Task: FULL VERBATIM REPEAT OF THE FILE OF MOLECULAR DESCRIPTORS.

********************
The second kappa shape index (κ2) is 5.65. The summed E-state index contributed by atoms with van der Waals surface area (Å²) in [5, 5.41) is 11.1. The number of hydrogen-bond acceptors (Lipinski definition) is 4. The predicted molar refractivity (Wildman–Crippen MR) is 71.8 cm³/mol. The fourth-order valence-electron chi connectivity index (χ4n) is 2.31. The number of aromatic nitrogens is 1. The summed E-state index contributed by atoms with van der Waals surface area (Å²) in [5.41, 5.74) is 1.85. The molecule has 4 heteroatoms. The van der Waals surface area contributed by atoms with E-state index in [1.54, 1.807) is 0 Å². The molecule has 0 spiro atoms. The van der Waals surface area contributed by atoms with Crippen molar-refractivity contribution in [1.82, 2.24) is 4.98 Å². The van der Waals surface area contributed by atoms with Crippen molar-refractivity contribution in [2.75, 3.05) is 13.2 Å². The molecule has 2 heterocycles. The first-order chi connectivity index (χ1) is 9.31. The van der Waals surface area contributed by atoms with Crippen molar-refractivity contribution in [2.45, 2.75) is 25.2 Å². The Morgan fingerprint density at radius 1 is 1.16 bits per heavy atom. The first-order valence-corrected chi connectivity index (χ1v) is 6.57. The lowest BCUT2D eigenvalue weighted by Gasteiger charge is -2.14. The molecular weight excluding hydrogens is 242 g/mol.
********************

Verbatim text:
The second kappa shape index (κ2) is 5.65. The summed E-state index contributed by atoms with van der Waals surface area (Å²) in [5, 5.41) is 11.1. The number of hydrogen-bond acceptors (Lipinski definition) is 4. The predicted molar refractivity (Wildman–Crippen MR) is 71.8 cm³/mol. The fourth-order valence-electron chi connectivity index (χ4n) is 2.31. The number of aromatic nitrogens is 1. The summed E-state index contributed by atoms with van der Waals surface area (Å²) in [5.41, 5.74) is 1.85. The molecule has 4 heteroatoms. The van der Waals surface area contributed by atoms with E-state index in [1.54, 1.807) is 0 Å². The molecule has 0 spiro atoms. The van der Waals surface area contributed by atoms with Crippen molar-refractivity contribution in [1.82, 2.24) is 4.98 Å². The van der Waals surface area contributed by atoms with Crippen molar-refractivity contribution in [2.75, 3.05) is 13.2 Å². The molecule has 2 heterocycles. The first-order chi connectivity index (χ1) is 9.31. The van der Waals surface area contributed by atoms with Crippen molar-refractivity contribution in [2.45, 2.75) is 25.2 Å². The Morgan fingerprint density at radius 1 is 1.16 bits per heavy atom. The first-order valence-corrected chi connectivity index (χ1v) is 6.57. The lowest BCUT2D eigenvalue weighted by Gasteiger charge is -2.14. The molecular weight excluding hydrogens is 242 g/mol.